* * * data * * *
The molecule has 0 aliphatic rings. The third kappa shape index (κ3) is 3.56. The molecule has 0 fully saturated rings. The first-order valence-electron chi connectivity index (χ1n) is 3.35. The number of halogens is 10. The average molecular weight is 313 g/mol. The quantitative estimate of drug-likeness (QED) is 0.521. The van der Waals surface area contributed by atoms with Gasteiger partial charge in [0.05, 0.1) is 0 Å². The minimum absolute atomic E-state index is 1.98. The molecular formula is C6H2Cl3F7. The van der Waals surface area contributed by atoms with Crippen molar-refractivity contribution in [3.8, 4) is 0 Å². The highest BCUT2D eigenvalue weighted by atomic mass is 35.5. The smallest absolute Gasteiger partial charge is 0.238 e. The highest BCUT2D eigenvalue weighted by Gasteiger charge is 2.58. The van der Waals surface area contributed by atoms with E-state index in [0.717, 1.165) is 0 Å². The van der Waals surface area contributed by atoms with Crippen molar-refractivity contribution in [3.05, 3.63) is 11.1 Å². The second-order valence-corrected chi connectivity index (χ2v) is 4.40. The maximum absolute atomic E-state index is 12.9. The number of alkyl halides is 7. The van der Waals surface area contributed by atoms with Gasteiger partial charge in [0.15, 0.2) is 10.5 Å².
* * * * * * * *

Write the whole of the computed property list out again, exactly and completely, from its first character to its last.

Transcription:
The molecule has 0 aliphatic rings. The third kappa shape index (κ3) is 3.56. The molecule has 0 fully saturated rings. The first-order valence-electron chi connectivity index (χ1n) is 3.35. The number of halogens is 10. The average molecular weight is 313 g/mol. The quantitative estimate of drug-likeness (QED) is 0.521. The van der Waals surface area contributed by atoms with Gasteiger partial charge in [0.05, 0.1) is 0 Å². The minimum absolute atomic E-state index is 1.98. The molecular formula is C6H2Cl3F7. The van der Waals surface area contributed by atoms with Crippen molar-refractivity contribution in [3.8, 4) is 0 Å². The highest BCUT2D eigenvalue weighted by atomic mass is 35.5. The smallest absolute Gasteiger partial charge is 0.238 e. The highest BCUT2D eigenvalue weighted by Gasteiger charge is 2.58. The van der Waals surface area contributed by atoms with E-state index in [0.717, 1.165) is 0 Å². The van der Waals surface area contributed by atoms with Crippen molar-refractivity contribution in [3.05, 3.63) is 11.1 Å². The second-order valence-corrected chi connectivity index (χ2v) is 4.40. The maximum absolute atomic E-state index is 12.9. The number of alkyl halides is 7. The van der Waals surface area contributed by atoms with Gasteiger partial charge in [0.15, 0.2) is 10.5 Å².